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The types of parasites that infect your cat may also come in a wide variety, from single-celled protozoa to more complicated bacteria forms. While there are varying methods of infection, the majority of these parasitic blood infections are transmitted through ticks and fleas. To prevent these conditions, you should always work with your vet to develop an effective flea and tick control regimen for your pet.
Parasitic blood infections in cats include a variety of diseases in which parasitic organisms will invade your cat’s blood system. These diseases range in origin and severity. Some lead to mild sickness while others may cause severe anemia or even death.
Exact symptoms of parasitic blood infection will vary, depending on which of the various types of infection your cat has contracted. Most of these, however, will have certain common characteristics that you should watch for.
There are a variety of parasitic blood infections capable of infecting your cat. Below is a short list of the most common specific conditions and their parasitic cause:
Caused by a parasite by the same name, this disease occurs naturally in wild cats in North America and is spread to domestic cats via tick bite.
Feline Infectious Anemia
Also called hemobartonellosis, this is one of the most common parasitic blood infections in cats. Infection is caused by a type of bacteria that enters the bloodstream via blood-sucking insects such as fleas and ticks, and can also be transmitted via scratches or fighting.
A tick-borne disease that is transmitted by the brown dog tick. The tick becomes infected when feeding on an infected host, but cats can only acquire the disease by eating the tick, not by being bitten.
Caused by an infection by trypanosomes, biting insects can transmit this disease between wild animals and domestic cats. This condition can also be transmitted to humans from their pets.
While the majority of parasitic blood infections in cats are spread by biting insects, there are a variety of other ways these conditions can be transmitted. Wild cats, or cats allowed to interact with wild or feral cats, may be especially at risk. Common causes include:
Diagnosis of parasitic blood infection in your cat will begin with a thorough physical examination by your vet and a review of your cat’s medical and symptomatic history. You should provide detailed information about your cat’s diet, whether it is an indoor or outdoor cat, and whether it has recently come into contact with any other wild or domesticated animals. You should also discuss whether or not your cat is on any flea and tick control regimen, as this could potentially help narrow down the organism causing the parasitic blood infection.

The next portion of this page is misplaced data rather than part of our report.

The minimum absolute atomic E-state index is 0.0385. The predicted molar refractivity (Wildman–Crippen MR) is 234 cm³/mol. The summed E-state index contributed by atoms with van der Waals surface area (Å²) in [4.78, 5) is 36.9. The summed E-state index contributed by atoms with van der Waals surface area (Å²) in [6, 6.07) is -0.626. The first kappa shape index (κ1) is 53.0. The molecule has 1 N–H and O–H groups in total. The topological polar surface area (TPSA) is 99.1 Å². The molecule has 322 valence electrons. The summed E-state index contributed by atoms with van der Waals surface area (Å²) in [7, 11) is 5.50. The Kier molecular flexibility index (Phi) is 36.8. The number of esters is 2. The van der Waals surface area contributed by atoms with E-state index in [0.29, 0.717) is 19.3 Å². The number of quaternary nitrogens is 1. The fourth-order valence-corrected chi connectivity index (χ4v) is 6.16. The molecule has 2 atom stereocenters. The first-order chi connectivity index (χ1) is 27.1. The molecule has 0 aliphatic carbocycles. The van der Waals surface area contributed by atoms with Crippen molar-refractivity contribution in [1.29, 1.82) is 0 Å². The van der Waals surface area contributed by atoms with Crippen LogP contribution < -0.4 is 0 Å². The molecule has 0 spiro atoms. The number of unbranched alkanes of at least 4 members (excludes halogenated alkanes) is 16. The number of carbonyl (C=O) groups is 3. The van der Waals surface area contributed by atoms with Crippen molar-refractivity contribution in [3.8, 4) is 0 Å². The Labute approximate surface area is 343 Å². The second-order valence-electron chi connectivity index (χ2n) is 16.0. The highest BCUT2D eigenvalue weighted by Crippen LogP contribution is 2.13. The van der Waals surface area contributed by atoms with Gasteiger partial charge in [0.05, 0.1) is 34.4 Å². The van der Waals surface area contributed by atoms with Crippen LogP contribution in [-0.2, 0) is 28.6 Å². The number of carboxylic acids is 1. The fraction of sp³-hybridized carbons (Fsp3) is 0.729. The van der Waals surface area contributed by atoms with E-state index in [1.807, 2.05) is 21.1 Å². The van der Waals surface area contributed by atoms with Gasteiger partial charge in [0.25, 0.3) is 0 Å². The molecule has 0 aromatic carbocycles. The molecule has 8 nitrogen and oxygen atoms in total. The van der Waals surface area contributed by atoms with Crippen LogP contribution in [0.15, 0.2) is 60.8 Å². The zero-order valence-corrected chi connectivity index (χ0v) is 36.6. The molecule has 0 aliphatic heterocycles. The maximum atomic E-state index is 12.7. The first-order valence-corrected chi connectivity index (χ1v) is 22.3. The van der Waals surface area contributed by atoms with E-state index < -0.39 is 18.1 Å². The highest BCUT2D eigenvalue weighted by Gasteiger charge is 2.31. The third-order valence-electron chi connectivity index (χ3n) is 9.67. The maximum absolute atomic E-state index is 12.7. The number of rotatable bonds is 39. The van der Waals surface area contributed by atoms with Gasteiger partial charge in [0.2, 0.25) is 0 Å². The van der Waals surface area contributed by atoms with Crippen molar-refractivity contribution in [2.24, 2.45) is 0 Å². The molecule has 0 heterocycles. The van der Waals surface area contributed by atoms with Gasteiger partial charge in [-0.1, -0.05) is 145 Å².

Your vet will thoroughly examine your cat’s gums to determine whether there are any signs of anemia. They will also inspect your cat’s coat to look for fleas, ticks, or any evidence of recent bites, scratches or fighting. The most definitive diagnostic tool will be a complete blood panel and a blood slide. In this test a small sample of your cat’s blood is withdrawn through a quick and painless needle stick. A drop is then placed on a slide and examined under a microscope for the presence of any abnormal cells. The shape and size of these objects will tell your veterinarian or laboratory just which of the numerous possible parasites are infecting your cat.
Treatment of parasitic blood infection in your cat will be two-fold. First, your veterinarian will stabilize your cat and deal with immediate life-threatening symptoms. This may include intravenous fluids, medicated baths to eliminate any fleas or ticks and, in some severe cases, blood infusion to counteract severe anemia.
The next step will be addressing the parasite, and treatment will depend on the exact organism that is identified in the diagnostic tests. It will be important for your veterinarian to identify the exact type of parasitic infection, since the medication of choice will vary greatly from parasite to parasite. In the case of most bacteria, antibiotics will be the preferred course of treatment. Anti-protozoal drugs will be used to treat parasitic infections of that nature.
Prognosis for full recovery in most cases of parasitic blood infections is good. It will be especially important to follow veterinarian instructions and administer the full course of medication as many of these parasites may return if not fully eradicated. Once eliminated from your cat’s system, there are typically no long term side effects. You should also work with your veterinarian to develop an appropriate flea and tick control program, as this will greatly reduce the possibility of most parasitic blood infections that are caused by biting insects.
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My cat is suffering from blood parasite and as well as jaundice. He is becoming weaker day by day. I’m forcefully feeding him whiskas jelly’s waer through syringe. Will my cat recover? He got blood parasite for the second time.
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My cat is experiencing anemia. His gums are pale as well as his eyes. He’s very lathargic and is not eating nor drinking. He was fine then this happen suddenly. We had the Vet test his blood and tested negative for Leukemia & FIB. Would a blood transfusion save him. It knowing what the cause is. Their is no chance he got into any chemicals or poison. Please help Thanks
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